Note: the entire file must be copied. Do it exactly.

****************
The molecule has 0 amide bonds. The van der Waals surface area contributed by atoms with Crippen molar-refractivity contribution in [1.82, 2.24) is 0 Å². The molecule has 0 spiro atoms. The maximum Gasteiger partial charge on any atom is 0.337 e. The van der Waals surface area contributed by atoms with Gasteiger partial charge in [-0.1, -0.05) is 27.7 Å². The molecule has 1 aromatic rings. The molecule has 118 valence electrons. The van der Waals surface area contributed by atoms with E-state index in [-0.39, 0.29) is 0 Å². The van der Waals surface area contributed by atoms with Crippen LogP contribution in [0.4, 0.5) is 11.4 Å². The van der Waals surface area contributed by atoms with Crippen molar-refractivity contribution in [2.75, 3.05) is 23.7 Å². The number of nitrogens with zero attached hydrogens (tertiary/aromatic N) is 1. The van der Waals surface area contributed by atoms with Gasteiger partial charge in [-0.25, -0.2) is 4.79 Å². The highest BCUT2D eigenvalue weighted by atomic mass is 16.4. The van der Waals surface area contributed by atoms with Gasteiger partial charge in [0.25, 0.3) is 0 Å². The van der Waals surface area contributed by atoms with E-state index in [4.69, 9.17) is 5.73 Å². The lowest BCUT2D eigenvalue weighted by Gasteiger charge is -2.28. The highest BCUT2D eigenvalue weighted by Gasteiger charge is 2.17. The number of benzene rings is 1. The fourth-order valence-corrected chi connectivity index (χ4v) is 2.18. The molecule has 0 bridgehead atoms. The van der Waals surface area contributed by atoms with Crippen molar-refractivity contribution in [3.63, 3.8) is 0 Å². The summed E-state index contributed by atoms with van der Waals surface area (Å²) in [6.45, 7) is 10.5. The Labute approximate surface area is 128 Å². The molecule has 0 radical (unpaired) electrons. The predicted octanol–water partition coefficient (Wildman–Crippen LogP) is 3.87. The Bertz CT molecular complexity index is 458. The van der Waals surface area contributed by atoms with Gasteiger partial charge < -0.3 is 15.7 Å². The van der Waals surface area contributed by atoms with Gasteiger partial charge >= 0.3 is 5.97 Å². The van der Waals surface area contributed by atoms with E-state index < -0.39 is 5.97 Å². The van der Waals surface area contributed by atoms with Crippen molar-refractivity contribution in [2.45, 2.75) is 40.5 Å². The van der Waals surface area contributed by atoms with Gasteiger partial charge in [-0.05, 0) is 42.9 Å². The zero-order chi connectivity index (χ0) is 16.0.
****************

The molecule has 0 amide bonds. The van der Waals surface area contributed by atoms with Crippen molar-refractivity contribution in [1.82, 2.24) is 0 Å². The molecule has 0 spiro atoms. The maximum Gasteiger partial charge on any atom is 0.337 e. The van der Waals surface area contributed by atoms with Gasteiger partial charge in [-0.1, -0.05) is 27.7 Å². The molecule has 1 aromatic rings. The molecule has 118 valence electrons. The van der Waals surface area contributed by atoms with E-state index in [-0.39, 0.29) is 0 Å². The van der Waals surface area contributed by atoms with Crippen LogP contribution in [0.4, 0.5) is 11.4 Å². The van der Waals surface area contributed by atoms with Crippen molar-refractivity contribution in [2.75, 3.05) is 23.7 Å². The number of nitrogens with zero attached hydrogens (tertiary/aromatic N) is 1. The van der Waals surface area contributed by atoms with Gasteiger partial charge in [-0.25, -0.2) is 4.79 Å². The highest BCUT2D eigenvalue weighted by atomic mass is 16.4. The van der Waals surface area contributed by atoms with Gasteiger partial charge in [0.25, 0.3) is 0 Å². The van der Waals surface area contributed by atoms with E-state index in [4.69, 9.17) is 5.73 Å². The lowest BCUT2D eigenvalue weighted by Gasteiger charge is -2.28. The highest BCUT2D eigenvalue weighted by Gasteiger charge is 2.17. The number of benzene rings is 1. The fourth-order valence-corrected chi connectivity index (χ4v) is 2.18. The molecule has 0 bridgehead atoms. The van der Waals surface area contributed by atoms with Crippen molar-refractivity contribution in [3.63, 3.8) is 0 Å². The summed E-state index contributed by atoms with van der Waals surface area (Å²) in [6.45, 7) is 10.5. The Labute approximate surface area is 128 Å². The molecule has 0 radical (unpaired) electrons. The predicted octanol–water partition coefficient (Wildman–Crippen LogP) is 3.87. The Bertz CT molecular complexity index is 458. The van der Waals surface area contributed by atoms with Gasteiger partial charge < -0.3 is 15.7 Å². The van der Waals surface area contributed by atoms with Gasteiger partial charge >= 0.3 is 5.97 Å². The van der Waals surface area contributed by atoms with E-state index < -0.39 is 5.97 Å². The van der Waals surface area contributed by atoms with Crippen molar-refractivity contribution in [2.45, 2.75) is 40.5 Å². The van der Waals surface area contributed by atoms with Gasteiger partial charge in [-0.05, 0) is 42.9 Å². The zero-order chi connectivity index (χ0) is 16.0.